23 September 2008

Parenting is not a lot of work

Our first child was born last week! A healthy bouncing baby boy. In the time leading up to his birth so many people told us "Having kids is a lot of work, but it's worth it."

Having kids is not a lot of work. Starting a business is a lot of work. Digging your own swimming pool is a lot of work. Having a kid is more of an Herculean Task. There's so much to learn and so many things to do. But I think the pinnacle of it all is that it's a full time job. No wait, working 40 to 80 hours a week is a full time job... having a kid is--what ever 24 x 7 hours a week is--kind of job. Real full time, all the time.

On our first day the nurses told us "rule number 1 is sleep when ever he sleeps." Sounds like fun, I thought. No, it's obligatory. There is no other time

I once took a 53 hour trans-continental flight to Australia from Canada. It had 5 stopovers. I pulled a lot of all-nighters in school. I've been to some pretty crazy all-night parties. But then after each of these tiny explorations of sleep-deprivation, I slept for 10 hours and got back to normal. The point I'm at now is a constant sort of twighlight zone feeling where I'm tired and half brain-dead, but still functioning somehow because I must.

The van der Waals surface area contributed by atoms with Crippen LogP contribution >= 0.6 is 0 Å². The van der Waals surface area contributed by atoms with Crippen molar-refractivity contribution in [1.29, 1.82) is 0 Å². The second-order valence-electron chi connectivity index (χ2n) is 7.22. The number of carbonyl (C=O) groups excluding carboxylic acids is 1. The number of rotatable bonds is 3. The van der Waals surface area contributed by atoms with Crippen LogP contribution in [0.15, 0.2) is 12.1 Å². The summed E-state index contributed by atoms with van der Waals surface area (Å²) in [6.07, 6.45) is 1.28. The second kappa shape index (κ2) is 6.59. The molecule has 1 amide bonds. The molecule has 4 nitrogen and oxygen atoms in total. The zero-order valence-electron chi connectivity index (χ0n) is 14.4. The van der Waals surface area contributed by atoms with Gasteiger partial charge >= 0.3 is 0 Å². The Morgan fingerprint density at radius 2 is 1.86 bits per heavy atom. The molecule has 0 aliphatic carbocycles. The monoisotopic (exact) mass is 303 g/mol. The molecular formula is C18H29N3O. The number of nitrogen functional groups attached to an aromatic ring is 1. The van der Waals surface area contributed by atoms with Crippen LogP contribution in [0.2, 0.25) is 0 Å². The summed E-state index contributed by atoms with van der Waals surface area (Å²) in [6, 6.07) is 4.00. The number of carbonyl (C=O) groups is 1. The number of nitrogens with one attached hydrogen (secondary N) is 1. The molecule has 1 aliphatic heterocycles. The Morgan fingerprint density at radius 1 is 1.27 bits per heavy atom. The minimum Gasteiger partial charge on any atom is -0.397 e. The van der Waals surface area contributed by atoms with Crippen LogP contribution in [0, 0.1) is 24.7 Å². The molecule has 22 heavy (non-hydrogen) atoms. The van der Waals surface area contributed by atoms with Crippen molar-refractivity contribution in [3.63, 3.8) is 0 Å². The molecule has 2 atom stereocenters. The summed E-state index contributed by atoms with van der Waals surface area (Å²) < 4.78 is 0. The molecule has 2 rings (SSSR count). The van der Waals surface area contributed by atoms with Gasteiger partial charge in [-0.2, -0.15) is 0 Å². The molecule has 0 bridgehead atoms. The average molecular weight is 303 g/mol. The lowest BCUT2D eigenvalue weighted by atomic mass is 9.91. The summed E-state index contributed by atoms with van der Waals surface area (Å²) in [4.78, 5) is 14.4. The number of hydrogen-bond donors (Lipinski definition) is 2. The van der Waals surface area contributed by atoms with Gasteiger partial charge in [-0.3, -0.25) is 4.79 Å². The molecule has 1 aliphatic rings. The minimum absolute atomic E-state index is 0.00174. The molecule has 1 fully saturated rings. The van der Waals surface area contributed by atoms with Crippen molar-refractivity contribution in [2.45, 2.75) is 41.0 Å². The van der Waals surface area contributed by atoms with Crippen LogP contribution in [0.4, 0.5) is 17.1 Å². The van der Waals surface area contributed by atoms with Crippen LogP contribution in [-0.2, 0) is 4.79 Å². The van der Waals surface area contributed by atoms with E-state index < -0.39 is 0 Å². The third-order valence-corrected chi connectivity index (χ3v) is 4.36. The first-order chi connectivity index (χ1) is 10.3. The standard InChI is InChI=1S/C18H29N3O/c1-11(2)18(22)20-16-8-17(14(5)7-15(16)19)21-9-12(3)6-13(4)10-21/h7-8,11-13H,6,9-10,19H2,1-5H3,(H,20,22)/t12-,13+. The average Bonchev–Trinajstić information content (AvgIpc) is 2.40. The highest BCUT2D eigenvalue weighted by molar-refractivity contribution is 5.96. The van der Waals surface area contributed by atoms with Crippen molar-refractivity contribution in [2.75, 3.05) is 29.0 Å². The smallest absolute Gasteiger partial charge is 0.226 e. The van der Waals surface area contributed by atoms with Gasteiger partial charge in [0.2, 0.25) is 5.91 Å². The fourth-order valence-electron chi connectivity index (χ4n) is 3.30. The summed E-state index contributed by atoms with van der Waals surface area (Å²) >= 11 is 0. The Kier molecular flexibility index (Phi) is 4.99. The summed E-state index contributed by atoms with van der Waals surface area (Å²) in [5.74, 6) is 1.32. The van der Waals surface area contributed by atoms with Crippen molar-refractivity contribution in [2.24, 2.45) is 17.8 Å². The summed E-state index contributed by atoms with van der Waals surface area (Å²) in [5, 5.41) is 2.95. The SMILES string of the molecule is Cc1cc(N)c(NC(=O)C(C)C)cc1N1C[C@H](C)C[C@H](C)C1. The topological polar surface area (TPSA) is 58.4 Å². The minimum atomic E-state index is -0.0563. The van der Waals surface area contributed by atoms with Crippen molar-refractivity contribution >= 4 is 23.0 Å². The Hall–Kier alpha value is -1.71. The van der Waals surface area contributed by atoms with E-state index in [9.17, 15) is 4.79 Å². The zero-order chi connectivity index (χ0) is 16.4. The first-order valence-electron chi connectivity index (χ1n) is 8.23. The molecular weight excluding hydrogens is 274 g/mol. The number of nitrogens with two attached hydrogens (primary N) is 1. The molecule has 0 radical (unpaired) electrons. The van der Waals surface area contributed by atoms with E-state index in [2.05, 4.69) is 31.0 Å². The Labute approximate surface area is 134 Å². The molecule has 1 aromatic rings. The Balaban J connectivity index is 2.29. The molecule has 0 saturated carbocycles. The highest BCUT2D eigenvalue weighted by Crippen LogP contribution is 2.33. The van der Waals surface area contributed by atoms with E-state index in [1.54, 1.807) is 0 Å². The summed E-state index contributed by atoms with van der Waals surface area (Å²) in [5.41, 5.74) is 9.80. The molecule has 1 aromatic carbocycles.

To understand my current sleep pattern you can try this at home:
  • Take a 6-sided die with these numbers on it: 5 minutes, 15 minutes, 30 minutes, 45 minutes, 60 minutes, 120 minutes
  • Now roll this die and write down the number you rolled. Continue until you have a list that adds up to 24 hours
  • Now randomly write down the following activities beside each rolled number: change diaper, stare at how cute he is, visit doctor, feed him, check diaper but there's nothing there, try to feed him but he's not hungry afterall, wonder if he's still sleeping and go check, feed him, wonder why he's still awake, have people visit, wonder why he won't sleep, feed him, feed yourself, do something to remind yourself that you're still normal like brushing your teeth or having a shower, try to sleep before baby wakes up
  • repeat constantly day and night and day and night and day and night and...